product or service. Even the most reputable companies make

mistakes and have problems with their products. You may

want to restate the customer's complaint to show that you are

listening and have an understanding of the problem.

Show compassion for your customer. Whether the complaint proves to be true or false, show your customer that you are concerned and will investigate the problem immediately. Help the customer calm down by saying "I can understand why you feel they way you do."

Actively listen to your customer's complaint. Talking will make him feel less anxious about it. Let your customer "vent" his feelings before you react to the situation. Be sympathetic and encourage the customer to "blow up." Afterward, he'll feel better; this means he'll be in a better frame of mind.

5. Don't pass the buck to your company or someone else within it. This may take the blame off you, but it undermines the integrity and organization of the company, and your customer will lose confidence in your firm.


The philosophy behind maintaining your customers is simple; now that you have them, maintain them. When you consider the amount of time and money invested in them, you cannot afford to lose them. this investment goes beyond your personal expenditures. It also includes your firm's advertising and marketing costs to reach that particular market segment. Your customers, therefore, should be treated as if the life of your business depended on them -- which it does!


1. Show them that you think of them. Send them helpful newspaper clippings or articles, cartoons related to their business and "Here's an idea I thought you'd enjoy" notes. Send your clients Christmas/ New Year's cards, birthday cards, and thank you notes.

2. Drop by to show them new products and brochures and offer additional services. Always make an appointment before making your call! Respect your clients' time as you do your own.

3. Offer a sample gift to enhance the use of your product. See how they are utilizing your product or service and suggest other ways that they can benefit from it. they may not be realizing its full potential.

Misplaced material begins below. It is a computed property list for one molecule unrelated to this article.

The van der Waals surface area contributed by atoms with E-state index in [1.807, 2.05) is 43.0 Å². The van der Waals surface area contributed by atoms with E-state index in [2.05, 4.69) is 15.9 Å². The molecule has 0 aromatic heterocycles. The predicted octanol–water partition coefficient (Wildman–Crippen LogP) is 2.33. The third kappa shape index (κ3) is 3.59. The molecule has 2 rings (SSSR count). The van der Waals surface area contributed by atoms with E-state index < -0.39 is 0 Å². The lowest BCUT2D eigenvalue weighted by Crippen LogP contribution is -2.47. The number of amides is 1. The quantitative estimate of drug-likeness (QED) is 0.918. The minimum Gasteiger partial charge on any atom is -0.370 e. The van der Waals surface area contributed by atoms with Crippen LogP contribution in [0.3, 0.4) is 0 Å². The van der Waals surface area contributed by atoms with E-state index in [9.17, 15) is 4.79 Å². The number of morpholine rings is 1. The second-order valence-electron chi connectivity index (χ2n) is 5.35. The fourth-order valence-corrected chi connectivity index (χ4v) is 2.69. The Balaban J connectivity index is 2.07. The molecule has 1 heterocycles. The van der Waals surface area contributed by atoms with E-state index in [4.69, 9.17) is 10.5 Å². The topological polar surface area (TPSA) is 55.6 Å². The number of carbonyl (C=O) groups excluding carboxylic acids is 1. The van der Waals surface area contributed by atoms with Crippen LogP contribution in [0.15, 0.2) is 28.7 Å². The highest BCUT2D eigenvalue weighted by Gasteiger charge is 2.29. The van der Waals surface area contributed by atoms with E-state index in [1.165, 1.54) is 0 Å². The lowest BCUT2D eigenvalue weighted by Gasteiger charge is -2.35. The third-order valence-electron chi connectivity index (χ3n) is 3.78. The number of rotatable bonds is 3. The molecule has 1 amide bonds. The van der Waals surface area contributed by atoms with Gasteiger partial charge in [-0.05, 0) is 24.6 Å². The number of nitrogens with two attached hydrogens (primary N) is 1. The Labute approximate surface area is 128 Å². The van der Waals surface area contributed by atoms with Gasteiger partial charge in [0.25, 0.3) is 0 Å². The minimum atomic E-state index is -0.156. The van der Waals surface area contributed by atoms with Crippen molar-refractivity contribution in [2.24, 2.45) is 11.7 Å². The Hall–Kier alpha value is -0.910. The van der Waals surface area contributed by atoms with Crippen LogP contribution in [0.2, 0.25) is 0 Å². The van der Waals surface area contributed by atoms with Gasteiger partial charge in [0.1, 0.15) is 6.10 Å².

4. Offer "customer discounts" on new products or services to encourage additional business.

5. When new employees are hired, offer to train them free of charge in the use of your product.

6. Repay or compensate them for lost time or money caused by problems encountered with your product. If you pinch pennies, your customer may do the same.

7. Be personal. Record details about your client's life and enter these in your file. It's so much nicer to say to someone, "How is Bob?" rather than, "How's your husband?"

8. Tell the truth; lies have a way of coming back to haunt you.

9. Accept returns without batting an eyelash. In the long-run, they are much less expensive than finding a new customer.

10. Be ethical. Keep all your information about the account confidential.

11. Be certain that your company follows through on its commitment. this includes delivery, installation, packaging, and so on.

12. Show your appreciation for their referrals by reporting back to them on the outcome.

13. If your company has a newsletter, obtain permission from your successful clients to write about them in it. Naturally, you would send them a copy.

14. Keep track of their results with your product and meet periodically to review the entire picture (their business, industry, trends, competition, etc.)

15. Keep the lines of communication forever open. As in any relationship, you must be able to exchange grievances, ideas praises, losses, and victories.

What all of this comes down to is that you should be willing to "go the extra mile" for your accounts. They extra effort you expend now will be repaid handsomely in the future.

The bottom line in maintaining your clients is service, service and more service. Be there for your customers and they'll want to stick with you. If you meet their needs, they'll think twice before switching to another company, even if they've voiced some serious concerns. "Make new clients, but keep the old. One is silver and the other gold." Develop the "gold" you have and the silver may take care of itself.


Dr. Tony Alessandra has authored 13 books, recorded over 50 audio and video programs, and delivered over 2,000 keynote speeches since 1976. This article has been adapted from Dr. Alessandra's workbook, Customer-Driven Service. If you would like more information about Dr. Alessandra's books, audio tapesets and video programs, or about Dr. Alessandra as a keynote speaker, call his office at 1-800-222-4383 or visit his website at